Elena Panayides unveils the myth and magic of Attica’s southernmost tip
where Poseidon holds sway.
Cape Sounion, the ‘Sacred Cape’, as the Ancient Greeks called it, is dedicated to the all-powerful and always salty, God of the Sea, Poseidon. Just 70km from central Athens this mesmerising temple hovers 60m above the sea and gives one a godly perspective. It’s easy to understand exactly why it’s been a sacred spot since 444 BC, with sailors and Ancient Greeks congregating there to offer animal sacrifices and win over the almighty, trident wielding, storm-controlling Poseidon. The forward-looking architect Ictinus ensured the column’s 15 columns could withstand all bad weather and even slimmed down the top of the Doric columns to make them seem even more impressive.
Sounion is given a shout-out in many classical myths, including the ‘Odyssey’, where Homer names the sanctuary as the spot where King Menelaus of Sparta buried his helmsman, who died on the job while sailing around the cape.
With 13,500 kms of coastline, it’s no wonder the Greeks revered Poseidon’s power and prowess. 15 of the original 16 columns are just like the Rod Stewart hit, ‘still standing’, with the Museum of Athens and the Mineralogical Museum of Lavrio; one column can be found the British Museum.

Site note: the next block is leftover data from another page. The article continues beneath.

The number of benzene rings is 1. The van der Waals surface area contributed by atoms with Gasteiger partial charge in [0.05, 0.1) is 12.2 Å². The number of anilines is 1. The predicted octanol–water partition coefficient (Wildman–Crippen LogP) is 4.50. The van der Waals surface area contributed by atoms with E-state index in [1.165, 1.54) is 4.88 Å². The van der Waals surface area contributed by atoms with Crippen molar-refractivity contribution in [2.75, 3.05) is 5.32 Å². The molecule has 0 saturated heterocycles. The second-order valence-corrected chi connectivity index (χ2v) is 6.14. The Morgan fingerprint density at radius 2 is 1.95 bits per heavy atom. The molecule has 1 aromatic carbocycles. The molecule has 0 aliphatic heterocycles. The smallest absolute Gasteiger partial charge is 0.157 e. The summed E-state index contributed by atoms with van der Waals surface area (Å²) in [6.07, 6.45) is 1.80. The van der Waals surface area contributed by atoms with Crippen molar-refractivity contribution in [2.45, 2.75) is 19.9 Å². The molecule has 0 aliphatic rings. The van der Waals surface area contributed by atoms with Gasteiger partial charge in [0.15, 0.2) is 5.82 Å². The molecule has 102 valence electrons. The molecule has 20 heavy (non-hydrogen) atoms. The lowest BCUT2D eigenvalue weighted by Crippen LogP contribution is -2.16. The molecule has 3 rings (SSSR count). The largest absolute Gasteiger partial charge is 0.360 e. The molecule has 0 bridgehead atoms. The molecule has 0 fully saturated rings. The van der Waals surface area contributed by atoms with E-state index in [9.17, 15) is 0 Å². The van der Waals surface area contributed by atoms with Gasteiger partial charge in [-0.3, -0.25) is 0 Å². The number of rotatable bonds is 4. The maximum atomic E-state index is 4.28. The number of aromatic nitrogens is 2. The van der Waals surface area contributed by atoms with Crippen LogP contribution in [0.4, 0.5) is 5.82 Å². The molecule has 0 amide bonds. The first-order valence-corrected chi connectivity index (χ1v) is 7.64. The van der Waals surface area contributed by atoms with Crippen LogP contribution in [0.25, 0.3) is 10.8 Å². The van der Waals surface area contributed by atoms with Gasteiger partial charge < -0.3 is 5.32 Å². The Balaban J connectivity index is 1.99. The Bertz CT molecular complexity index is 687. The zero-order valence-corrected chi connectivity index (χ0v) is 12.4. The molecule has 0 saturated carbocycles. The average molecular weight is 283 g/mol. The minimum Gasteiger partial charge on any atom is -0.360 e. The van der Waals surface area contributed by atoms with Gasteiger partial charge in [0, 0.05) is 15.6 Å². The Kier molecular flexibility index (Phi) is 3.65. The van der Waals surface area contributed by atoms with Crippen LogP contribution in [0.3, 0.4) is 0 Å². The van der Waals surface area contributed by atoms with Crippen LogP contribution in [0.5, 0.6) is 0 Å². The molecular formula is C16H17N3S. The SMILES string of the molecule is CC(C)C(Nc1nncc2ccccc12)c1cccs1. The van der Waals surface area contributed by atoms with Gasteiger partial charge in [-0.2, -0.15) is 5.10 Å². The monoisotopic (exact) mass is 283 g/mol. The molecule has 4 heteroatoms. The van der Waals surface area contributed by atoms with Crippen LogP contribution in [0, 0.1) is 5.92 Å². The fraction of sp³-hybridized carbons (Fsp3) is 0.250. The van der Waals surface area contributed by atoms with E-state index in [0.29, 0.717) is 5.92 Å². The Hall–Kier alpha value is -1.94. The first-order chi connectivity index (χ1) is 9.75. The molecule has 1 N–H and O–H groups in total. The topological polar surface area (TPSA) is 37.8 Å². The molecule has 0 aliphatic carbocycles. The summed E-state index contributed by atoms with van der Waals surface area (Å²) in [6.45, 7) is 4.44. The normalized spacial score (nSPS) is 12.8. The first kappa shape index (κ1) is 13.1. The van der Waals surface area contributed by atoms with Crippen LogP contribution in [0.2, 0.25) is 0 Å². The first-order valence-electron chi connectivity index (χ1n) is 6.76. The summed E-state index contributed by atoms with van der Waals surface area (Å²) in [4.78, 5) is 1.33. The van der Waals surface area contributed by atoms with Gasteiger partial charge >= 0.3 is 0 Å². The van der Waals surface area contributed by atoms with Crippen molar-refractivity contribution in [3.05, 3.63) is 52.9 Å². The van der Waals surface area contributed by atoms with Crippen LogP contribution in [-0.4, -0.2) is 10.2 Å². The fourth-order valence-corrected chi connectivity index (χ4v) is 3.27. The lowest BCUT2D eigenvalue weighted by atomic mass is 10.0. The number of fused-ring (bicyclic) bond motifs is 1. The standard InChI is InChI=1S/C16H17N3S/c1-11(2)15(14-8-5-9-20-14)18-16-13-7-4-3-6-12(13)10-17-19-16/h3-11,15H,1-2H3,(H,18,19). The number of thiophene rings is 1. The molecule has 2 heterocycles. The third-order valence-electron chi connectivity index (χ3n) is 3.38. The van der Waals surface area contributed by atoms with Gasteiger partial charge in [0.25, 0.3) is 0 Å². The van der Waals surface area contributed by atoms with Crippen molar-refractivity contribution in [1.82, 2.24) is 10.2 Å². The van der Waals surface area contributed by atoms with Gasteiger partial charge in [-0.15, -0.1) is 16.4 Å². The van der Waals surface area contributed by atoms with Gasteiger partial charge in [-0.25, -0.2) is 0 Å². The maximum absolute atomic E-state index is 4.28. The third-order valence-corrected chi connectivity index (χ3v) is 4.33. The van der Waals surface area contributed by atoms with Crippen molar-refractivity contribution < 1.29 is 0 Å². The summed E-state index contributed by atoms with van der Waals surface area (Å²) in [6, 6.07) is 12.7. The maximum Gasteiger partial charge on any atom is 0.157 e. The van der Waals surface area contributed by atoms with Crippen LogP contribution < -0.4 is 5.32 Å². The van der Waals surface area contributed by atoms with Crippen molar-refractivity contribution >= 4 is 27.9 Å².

Lord Byron was so enamoured with the Sounion Temple, that he chose to commemorate his visit there in 1810, by vandalising a column and sneakily carving his name on its base!
The management of your trip
Go early in the morning to avoid the summer sun’s rays and even more importantly, to conclude your tour in time for a delectable lunch. If you’re not a morning person, the sunsets there are simply spectacular. It’s a 2hr road trip to the temple by taxi or hotel car service. For romantics there is an ultramodern, rigid-inflatable (RIB) 5hr boat excursion to Cape Sounion, the Temple of Poseidon, Gaidouronisi Island and Arsida Cave: ‘Viator’ tours leave Vouliagmeni Marina at 4pm.
The ‘Masa’ (Food)
Do include a traditional fish taverna in your planning, Lavrion is full of ‘ouzeri’ (traditional ouzo and small bites restaurants.) In the middle of Lavrion’s cental fish is ‘Maria Terlaki,’ an authentic spot specialising in fried fish. ‘Maria’, ‘Syrtaki’ and ‘Elias’ also showcase fresh fish in a low-key, authentic atmosphere.